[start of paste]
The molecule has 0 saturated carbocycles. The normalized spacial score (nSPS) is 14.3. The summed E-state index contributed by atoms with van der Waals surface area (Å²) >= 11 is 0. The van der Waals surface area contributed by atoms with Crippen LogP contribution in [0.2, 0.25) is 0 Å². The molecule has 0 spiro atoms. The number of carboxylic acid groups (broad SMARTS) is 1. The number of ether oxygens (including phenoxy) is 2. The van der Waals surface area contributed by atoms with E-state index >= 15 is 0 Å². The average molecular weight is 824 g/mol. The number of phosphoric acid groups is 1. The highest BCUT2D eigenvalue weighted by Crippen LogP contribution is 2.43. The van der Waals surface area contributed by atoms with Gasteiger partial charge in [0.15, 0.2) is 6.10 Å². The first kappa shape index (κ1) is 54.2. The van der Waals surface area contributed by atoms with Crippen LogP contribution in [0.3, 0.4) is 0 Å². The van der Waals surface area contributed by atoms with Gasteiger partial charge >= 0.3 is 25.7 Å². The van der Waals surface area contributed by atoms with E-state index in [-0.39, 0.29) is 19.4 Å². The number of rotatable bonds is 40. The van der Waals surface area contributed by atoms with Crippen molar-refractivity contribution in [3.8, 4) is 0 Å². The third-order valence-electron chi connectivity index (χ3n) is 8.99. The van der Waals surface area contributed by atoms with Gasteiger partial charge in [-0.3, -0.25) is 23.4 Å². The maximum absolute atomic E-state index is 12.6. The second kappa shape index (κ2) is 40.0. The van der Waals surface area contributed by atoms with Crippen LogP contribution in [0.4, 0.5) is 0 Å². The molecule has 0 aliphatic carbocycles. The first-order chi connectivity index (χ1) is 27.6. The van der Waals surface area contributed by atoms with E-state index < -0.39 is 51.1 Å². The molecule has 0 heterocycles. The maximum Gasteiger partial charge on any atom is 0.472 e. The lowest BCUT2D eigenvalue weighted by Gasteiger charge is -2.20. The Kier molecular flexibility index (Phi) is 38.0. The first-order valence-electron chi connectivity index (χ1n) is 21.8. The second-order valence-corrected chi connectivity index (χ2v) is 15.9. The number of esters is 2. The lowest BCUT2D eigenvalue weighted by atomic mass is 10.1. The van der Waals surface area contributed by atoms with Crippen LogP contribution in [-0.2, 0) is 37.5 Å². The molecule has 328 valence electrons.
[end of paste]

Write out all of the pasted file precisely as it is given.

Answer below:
The molecule has 0 saturated carbocycles. The normalized spacial score (nSPS) is 14.3. The summed E-state index contributed by atoms with van der Waals surface area (Å²) >= 11 is 0. The van der Waals surface area contributed by atoms with Crippen LogP contribution in [0.2, 0.25) is 0 Å². The molecule has 0 spiro atoms. The number of carboxylic acid groups (broad SMARTS) is 1. The number of ether oxygens (including phenoxy) is 2. The van der Waals surface area contributed by atoms with E-state index >= 15 is 0 Å². The average molecular weight is 824 g/mol. The number of phosphoric acid groups is 1. The highest BCUT2D eigenvalue weighted by Crippen LogP contribution is 2.43. The van der Waals surface area contributed by atoms with Gasteiger partial charge in [0.15, 0.2) is 6.10 Å². The first kappa shape index (κ1) is 54.2. The van der Waals surface area contributed by atoms with Crippen LogP contribution in [0.3, 0.4) is 0 Å². The van der Waals surface area contributed by atoms with Gasteiger partial charge >= 0.3 is 25.7 Å². The van der Waals surface area contributed by atoms with E-state index in [-0.39, 0.29) is 19.4 Å². The number of rotatable bonds is 40. The van der Waals surface area contributed by atoms with Crippen molar-refractivity contribution in [3.8, 4) is 0 Å². The third-order valence-electron chi connectivity index (χ3n) is 8.99. The van der Waals surface area contributed by atoms with Gasteiger partial charge in [-0.3, -0.25) is 23.4 Å². The maximum absolute atomic E-state index is 12.6. The second kappa shape index (κ2) is 40.0. The van der Waals surface area contributed by atoms with Crippen LogP contribution in [0.4, 0.5) is 0 Å². The molecule has 0 aliphatic carbocycles. The first-order chi connectivity index (χ1) is 27.6. The van der Waals surface area contributed by atoms with E-state index < -0.39 is 51.1 Å². The molecule has 0 heterocycles. The maximum Gasteiger partial charge on any atom is 0.472 e. The lowest BCUT2D eigenvalue weighted by Gasteiger charge is -2.20. The Kier molecular flexibility index (Phi) is 38.0. The first-order valence-electron chi connectivity index (χ1n) is 21.8. The second-order valence-corrected chi connectivity index (χ2v) is 15.9. The number of esters is 2. The lowest BCUT2D eigenvalue weighted by atomic mass is 10.1. The van der Waals surface area contributed by atoms with Crippen LogP contribution in [-0.2, 0) is 37.5 Å². The molecule has 328 valence electrons.